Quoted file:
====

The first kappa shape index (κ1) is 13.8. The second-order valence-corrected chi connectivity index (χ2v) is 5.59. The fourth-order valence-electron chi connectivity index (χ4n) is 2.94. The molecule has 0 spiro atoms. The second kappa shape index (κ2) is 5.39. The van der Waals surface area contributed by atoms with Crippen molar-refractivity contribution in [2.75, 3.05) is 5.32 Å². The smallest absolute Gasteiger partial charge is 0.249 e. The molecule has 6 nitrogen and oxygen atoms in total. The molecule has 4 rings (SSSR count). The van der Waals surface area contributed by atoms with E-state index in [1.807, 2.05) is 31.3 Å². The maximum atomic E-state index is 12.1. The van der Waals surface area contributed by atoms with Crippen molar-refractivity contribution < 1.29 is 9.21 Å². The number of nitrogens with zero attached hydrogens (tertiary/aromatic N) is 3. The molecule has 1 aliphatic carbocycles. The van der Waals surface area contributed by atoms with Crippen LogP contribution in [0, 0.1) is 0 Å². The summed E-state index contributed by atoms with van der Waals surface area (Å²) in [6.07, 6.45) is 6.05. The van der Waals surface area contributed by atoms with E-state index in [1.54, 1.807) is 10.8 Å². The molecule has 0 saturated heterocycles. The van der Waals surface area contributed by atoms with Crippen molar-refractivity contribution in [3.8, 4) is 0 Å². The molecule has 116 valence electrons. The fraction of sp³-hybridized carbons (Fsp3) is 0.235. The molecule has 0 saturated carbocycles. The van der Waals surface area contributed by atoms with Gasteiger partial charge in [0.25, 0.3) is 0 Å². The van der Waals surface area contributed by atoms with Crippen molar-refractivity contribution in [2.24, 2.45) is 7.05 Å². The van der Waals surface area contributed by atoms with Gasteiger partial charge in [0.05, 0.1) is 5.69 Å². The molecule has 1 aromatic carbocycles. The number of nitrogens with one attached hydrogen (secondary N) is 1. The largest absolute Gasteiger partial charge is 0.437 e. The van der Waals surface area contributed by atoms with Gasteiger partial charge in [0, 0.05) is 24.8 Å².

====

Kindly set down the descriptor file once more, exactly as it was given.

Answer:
The first kappa shape index (κ1) is 13.8. The second-order valence-corrected chi connectivity index (χ2v) is 5.59. The fourth-order valence-electron chi connectivity index (χ4n) is 2.94. The molecule has 0 spiro atoms. The second kappa shape index (κ2) is 5.39. The van der Waals surface area contributed by atoms with Crippen molar-refractivity contribution in [2.75, 3.05) is 5.32 Å². The smallest absolute Gasteiger partial charge is 0.249 e. The molecule has 6 nitrogen and oxygen atoms in total. The molecule has 4 rings (SSSR count). The van der Waals surface area contributed by atoms with E-state index in [1.807, 2.05) is 31.3 Å². The maximum atomic E-state index is 12.1. The van der Waals surface area contributed by atoms with Crippen molar-refractivity contribution < 1.29 is 9.21 Å². The number of nitrogens with zero attached hydrogens (tertiary/aromatic N) is 3. The molecule has 1 aliphatic carbocycles. The van der Waals surface area contributed by atoms with Crippen LogP contribution in [0, 0.1) is 0 Å². The summed E-state index contributed by atoms with van der Waals surface area (Å²) in [6.07, 6.45) is 6.05. The van der Waals surface area contributed by atoms with E-state index in [1.54, 1.807) is 10.8 Å². The molecule has 0 saturated heterocycles. The van der Waals surface area contributed by atoms with Crippen molar-refractivity contribution in [3.8, 4) is 0 Å². The molecule has 116 valence electrons. The fraction of sp³-hybridized carbons (Fsp3) is 0.235. The molecule has 0 saturated carbocycles. The van der Waals surface area contributed by atoms with Gasteiger partial charge in [0.25, 0.3) is 0 Å². The van der Waals surface area contributed by atoms with Crippen molar-refractivity contribution in [2.24, 2.45) is 7.05 Å². The van der Waals surface area contributed by atoms with Gasteiger partial charge in [0.05, 0.1) is 5.69 Å². The molecule has 1 aromatic carbocycles. The number of nitrogens with one attached hydrogen (secondary N) is 1. The largest absolute Gasteiger partial charge is 0.437 e. The van der Waals surface area contributed by atoms with Gasteiger partial charge in [0, 0.05) is 24.8 Å².